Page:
Living Beyond Your Chronic Pain: How to Thrive When Battling Chronic Illness

Written by Joseph Christiano ND

Pain! What is it good for – absolutely nothing! That is a take from the song back in 70’s - War! What is it good for – absolutely nothing!

The irony is, chronic pain is a battle that hundreds of millions of people face today.

To be accurate, pain has a lot of worth. Pain is our body’s natural alarm system or mechanism that says something is wrong, damaged or broken and needs repair. When we twist an ankle or break an arm, the condition sends to our brain a very intense signal – pain! It can cause one to wince, bite their lip and even shed some tears. This type of pain is referred to as acute pain.

Acute pain can be a forerunner to chronic pain in many instances. Acute pain needs to be tended to immediately. The first line of defense is to reduce inflammation. Once the inflammation is reduced, the pain signal to the brain starts to lessen and in a very short period, no pain is felt. But, what about pain that lingers for more than a few weeks, or even a few months? This is referred to as chronic pain.

Chronic pain can make someone a prisoner of the war they’ve been in battle with for years. Unlike acute pain, chronic pain can become a consistent part of one’s entire life. Because I have personally struggled with chronic pain for most of my life, I know firsthand what it feels like to break free from pain.

When I try to explain what chronic pain feels like to others who have no pain, it’s hard for them to relate. So, I often use the analogy of someone pinching your skin with their fingers or worse using a pair of vice grip pliers and never easing up. Chronic pain is constant, unrelenting and debilitating.

So how can one expect to thrive when suffering with chronic pain?

Refocus the brain
To thrive in life while dealing with chronic pain, the individual must first address their mental attitude or focus. In other words, if you or someone you know struggles with the battle of chronic pain daily, the only thing on the mind is pain. They always talk about it because they always think about it.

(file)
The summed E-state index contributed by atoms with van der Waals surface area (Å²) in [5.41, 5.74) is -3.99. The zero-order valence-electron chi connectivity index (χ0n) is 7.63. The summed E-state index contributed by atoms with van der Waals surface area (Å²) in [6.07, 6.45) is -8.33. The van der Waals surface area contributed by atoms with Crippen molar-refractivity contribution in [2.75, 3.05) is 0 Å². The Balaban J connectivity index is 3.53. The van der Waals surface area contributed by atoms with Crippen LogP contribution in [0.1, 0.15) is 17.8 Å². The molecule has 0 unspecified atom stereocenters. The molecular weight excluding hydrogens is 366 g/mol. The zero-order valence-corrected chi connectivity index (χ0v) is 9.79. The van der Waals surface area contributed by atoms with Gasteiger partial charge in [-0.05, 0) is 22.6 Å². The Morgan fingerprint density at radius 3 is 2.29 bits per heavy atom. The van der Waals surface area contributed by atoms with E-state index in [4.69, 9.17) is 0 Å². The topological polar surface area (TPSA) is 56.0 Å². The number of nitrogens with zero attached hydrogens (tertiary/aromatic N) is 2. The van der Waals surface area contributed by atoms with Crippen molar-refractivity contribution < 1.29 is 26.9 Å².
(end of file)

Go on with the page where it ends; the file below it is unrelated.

I remember those painful years and how my wife would be there for me every inch of the way. But even as loving and caring as she was and still is, she would have to remind me to stop talking about my pain all the time. The truth of the matter was, she was right, and I needed to change my mental attitude or thought process.

There were many times when I was asked to speak at certain events. Well my first reaction would be, “I can’t do that because I’m in too much pain.” So, I would decline the invitation which came from a defeated mindset.

Anytime I was asked to speak at a certain event, my first thought would be, “I can’t do that because I’m in too much pain.” I knew I would have to make some mental changes or end my career, and become a fixture in my living room.

Mental Imagery
By shifting the mind on other mental images or distractions, i.e. speaking at an event or TV show, I soon realized I was not conscious of the very pain that was always crippling me. By refocusing my mind or thoughts to another image, etc. I reduced and even temporarily eliminated the pain signal to my brain.

But what does someone do on a day to day basis to be able to thrive while in pain?

I understand not everyone takes part in regular events that can act as a distraction, but one can still create mental images on a day to day basis. The process is simple and takes practice but as you are mastering these mental images you will reduce your pain. In fact, just the developmental process alone will bring pain relief.

Belly Breathing
This technique can be done anywhere at any time. Simply inhale from the diaphragm, not your chest. When done correctly you will see your belly bloating outward. You inhale through your nose, hold it for one second and then slowly exhale through tightly held lips. Then repeat.

In a nutshell - belly breathing or diaphragmatic breathing releases a calming neurotransmitter from the brain that stimulates your Parasympathic Nervous System. This part of your autonomic nervous system releases a calming effect on your heart, blood pressure, arteries and adrenal glands while lowering your Cortisol levels. This process allows for proper healing. When done daily, this simple technique allows one to take control of their pain level and take back control of their life.

Refocusing the brain, using mental imagery and practicing diaphragmatic breathing are just a few of the many techniques used for managing chronic pain to thrive while moving closer to pain-free living. Check out my book, Living Beyond Your Chronic Pain for more ideas!